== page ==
Lewis Hamilton has been fined and slapped with a reprimand for a non-driving offence at the Qatar Grand Prix, which ended abruptly for him.
The Mercedes driver’s race lasted no more than a handful of seconds, after he collided with team-mate George Russell at the opening corner.
Hamilton started on the Soft compound in P3 whereas the top two – Max Verstappen and Russell – were on the Mediums, meaning it was the seven-time World Champion who made the best start.
He pulled alongside Russell and Verstappen as they approached Turn 1, with Hamilton having tried to swoop around the outside.
However, he didn’t leave Russell enough room and made contact with the ex-Williams driver’s front wing, causing them both to spin.
Whilst Russell was able to continue, Hamilton was beached in the gravel and without one of his wheels.
Both drivers were furious and blamed each other, although after the race Hamilton took “full responsibility” for the crash after watching a replay.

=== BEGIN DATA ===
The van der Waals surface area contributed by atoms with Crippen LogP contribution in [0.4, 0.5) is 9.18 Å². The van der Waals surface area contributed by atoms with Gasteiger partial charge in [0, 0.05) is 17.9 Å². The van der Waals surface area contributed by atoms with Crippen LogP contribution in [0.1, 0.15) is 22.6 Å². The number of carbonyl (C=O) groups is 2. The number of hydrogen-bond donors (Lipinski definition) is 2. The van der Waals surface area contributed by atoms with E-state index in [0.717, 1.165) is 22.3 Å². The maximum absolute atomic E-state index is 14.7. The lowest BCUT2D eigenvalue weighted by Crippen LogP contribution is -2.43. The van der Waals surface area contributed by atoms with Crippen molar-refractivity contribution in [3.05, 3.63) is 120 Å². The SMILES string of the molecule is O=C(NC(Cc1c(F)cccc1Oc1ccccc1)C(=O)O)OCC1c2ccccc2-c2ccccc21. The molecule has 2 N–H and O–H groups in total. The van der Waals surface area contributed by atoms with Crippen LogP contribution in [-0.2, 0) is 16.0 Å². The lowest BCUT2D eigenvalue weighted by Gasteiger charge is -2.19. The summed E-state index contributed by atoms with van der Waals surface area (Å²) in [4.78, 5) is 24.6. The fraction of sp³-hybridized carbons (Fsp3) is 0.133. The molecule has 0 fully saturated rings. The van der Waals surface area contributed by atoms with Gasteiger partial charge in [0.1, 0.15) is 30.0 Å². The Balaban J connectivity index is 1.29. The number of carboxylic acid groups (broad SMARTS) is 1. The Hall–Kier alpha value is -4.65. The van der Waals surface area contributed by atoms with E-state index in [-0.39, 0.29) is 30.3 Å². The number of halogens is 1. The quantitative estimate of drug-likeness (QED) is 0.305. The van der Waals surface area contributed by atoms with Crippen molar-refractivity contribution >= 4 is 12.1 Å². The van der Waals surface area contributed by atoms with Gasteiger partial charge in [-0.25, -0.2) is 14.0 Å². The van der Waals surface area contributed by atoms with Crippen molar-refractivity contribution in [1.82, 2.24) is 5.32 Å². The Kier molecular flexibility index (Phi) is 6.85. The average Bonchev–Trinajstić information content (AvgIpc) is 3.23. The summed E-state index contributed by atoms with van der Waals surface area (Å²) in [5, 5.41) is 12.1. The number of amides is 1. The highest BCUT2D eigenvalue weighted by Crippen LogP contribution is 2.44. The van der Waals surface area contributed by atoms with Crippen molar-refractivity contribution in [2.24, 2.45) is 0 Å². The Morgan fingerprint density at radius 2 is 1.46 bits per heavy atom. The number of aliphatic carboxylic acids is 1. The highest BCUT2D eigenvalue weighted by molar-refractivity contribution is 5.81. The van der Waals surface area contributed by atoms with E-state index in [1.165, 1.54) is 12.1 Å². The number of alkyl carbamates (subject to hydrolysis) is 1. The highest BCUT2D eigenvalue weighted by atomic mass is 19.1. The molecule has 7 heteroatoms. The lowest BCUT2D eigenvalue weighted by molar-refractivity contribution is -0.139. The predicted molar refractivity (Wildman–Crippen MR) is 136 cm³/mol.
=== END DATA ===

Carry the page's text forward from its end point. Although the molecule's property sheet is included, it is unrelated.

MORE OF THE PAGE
Seconds after the crash, Hamilton eventually got out of his W14 and waited for the field to go through the first sector on the second lap, before crossing the live circuit.
Moments after he crossed the track, Russell went past, having pitted for new tyres.
Whilst the crash itself was deemed as a racing incident by the stewards, Hamilton did receive a non-driving reprimand and a €50,000 fine for crossing a live circuit, although he’ll only pay €25,000 of it should he not make a similar mistake in the remaining five races.
A statement was released as to why Hamilton was fined, with the driver himself having admitted that what he did was “very dangerous”.
“After crashing out of the race in Lap 1, the driver of Car 44 [Hamilton] abandoned his car in the gravel and ran back to the pits,” stated the stewards.
“He thereby crossed the track that was live at this time and reached the inside edge of the track just seconds before Car 63 [Russell] arrived at high speed after exiting the pits. He then continued to walk alongside the track until finally exiting the track.
“During the hearing the driver of Car 44 was very apologetic and realised that the situation could have been very dangerous for him as well as the drivers approaching.
“The stewards reinforced the fact that crossing a live track can cause extremely dangerous situations and the drivers have to be very cautious about it.”